Inversion of Control Containers and the Dependency Injection pattern. In the Java community there's been a rush of lightweight containers that help to assemble components from different projects into a cohesive application.
Underlying these containers is a common pattern to how they perform the wiring, a concept they refer under the very generic name of "Inversion of Control". In this article I dig into how this pattern works, under the more specific name of "Dependency Injection", and contrast it with the Service Locator alternative. The choice between them is less important than the principle of separating configuration from use. One of the entertaining things about the enterprise Java world is the huge amount of activity in building alternatives to the mainstream J2EE technologies, much of it happening in open source. A lot of this is a reaction to the heavyweight complexity in the mainstream J2EE world, but much of it is also exploring alternatives and coming up with creative ideas. Components and Services A Naive Example class MovieLister... Automated code reviews with Checkstyle, Part 2.
Checkstyle makes it easy to automate code reviews once the code has been committed, but wouldn't it be better if programming errors never made it that far? In this second half of "Automated code reviews with Checkstyle," authors ShriKant Vashishtha and Abhishek Gupta show you how to be proactive about code quality. Find out how to use Checkstyle's custom rules to enforce code standards and catch mistakes -- long before code is committed to your code base. Level: Intermediate In the first half of this article, you learned how easy it is to create and use custom Checkstyle rules for automated code reviews. The solution we presented in that article was only partial, however: it offers custom rules but no mechanism for keeping faulty code out of your code base. The first example is based on a custom Eclipse plugin, which displays a warning when it spots a problematic line of code. We'll start with building the custom Eclipse plugin to handle custom checks.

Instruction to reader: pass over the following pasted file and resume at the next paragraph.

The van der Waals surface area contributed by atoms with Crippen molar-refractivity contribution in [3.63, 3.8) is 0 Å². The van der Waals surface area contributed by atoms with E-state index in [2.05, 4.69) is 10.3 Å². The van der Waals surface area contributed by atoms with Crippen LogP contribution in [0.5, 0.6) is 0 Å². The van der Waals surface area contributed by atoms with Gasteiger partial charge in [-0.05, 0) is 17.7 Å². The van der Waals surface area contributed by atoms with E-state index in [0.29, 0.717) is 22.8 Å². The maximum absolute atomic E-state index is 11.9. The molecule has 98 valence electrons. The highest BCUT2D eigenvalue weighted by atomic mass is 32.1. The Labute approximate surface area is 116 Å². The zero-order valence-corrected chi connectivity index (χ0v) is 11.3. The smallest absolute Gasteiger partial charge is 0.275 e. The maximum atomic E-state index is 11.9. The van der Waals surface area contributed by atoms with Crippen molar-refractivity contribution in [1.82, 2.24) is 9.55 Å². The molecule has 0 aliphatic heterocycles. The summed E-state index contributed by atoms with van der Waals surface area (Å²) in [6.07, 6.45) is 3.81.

Listing 1. Listing 2. Listing 3. Automated code reviews with Checkstyle, Part 1. Code reviews are essential to code quality, but no team wants to review tens of thousands of lines of code, or should have to. In this two-part article, ShriKant Vashishtha and Abhishek Gupta show you how to overcome the challenges associated with code reviews by automating them. Find out why Checkstyle is one of the most popular tools used for code review automation, then learn how to quickly enhance its built-in rules with custom ones just for your project. Level: Intermediate If you've worked on a large-scale project you know first-hand the value of an automated code review. Really big projects require the input of hundreds of programmers, often geographically dispersed and with great differences in skill level. In many cases, a QA team is assigned to review this code manually, based on coding standards used as guidelines for development. Smart teams don't do code reviews manually: instead they rely on source code analyzers like Checkstyle, PMD, and JTest.
A maioria das linguagens de ambiente agora tem frameworks que facilitam a criação de mock objects. O que muitas vezes não é realizado, entretanto, é o que mock objects são, mas uma forma de objeto de teste em um caso especial, uma forma que permite um estilo diferente de teste. Neste artigo eu explicarei como os mock objects funcionam, como eles fazem testes baseado na verificação de comportamento e como a comunidade em torno dele usam para desenvolver um estilo diferente de teste.
Para ler o artigo original escrito por Martin Fowler clique aqui. A primeira vez que me deparei com o termo 'mock object' foi há alguns anos na comunidade XP. Mas apesar disso, no geral eu tenho visto poucas boas descrições sobre mock objects. A diferença é, na verdade, duas diferenças separadas. Voltar ao topo Testes Regulares TDD Dirigido.
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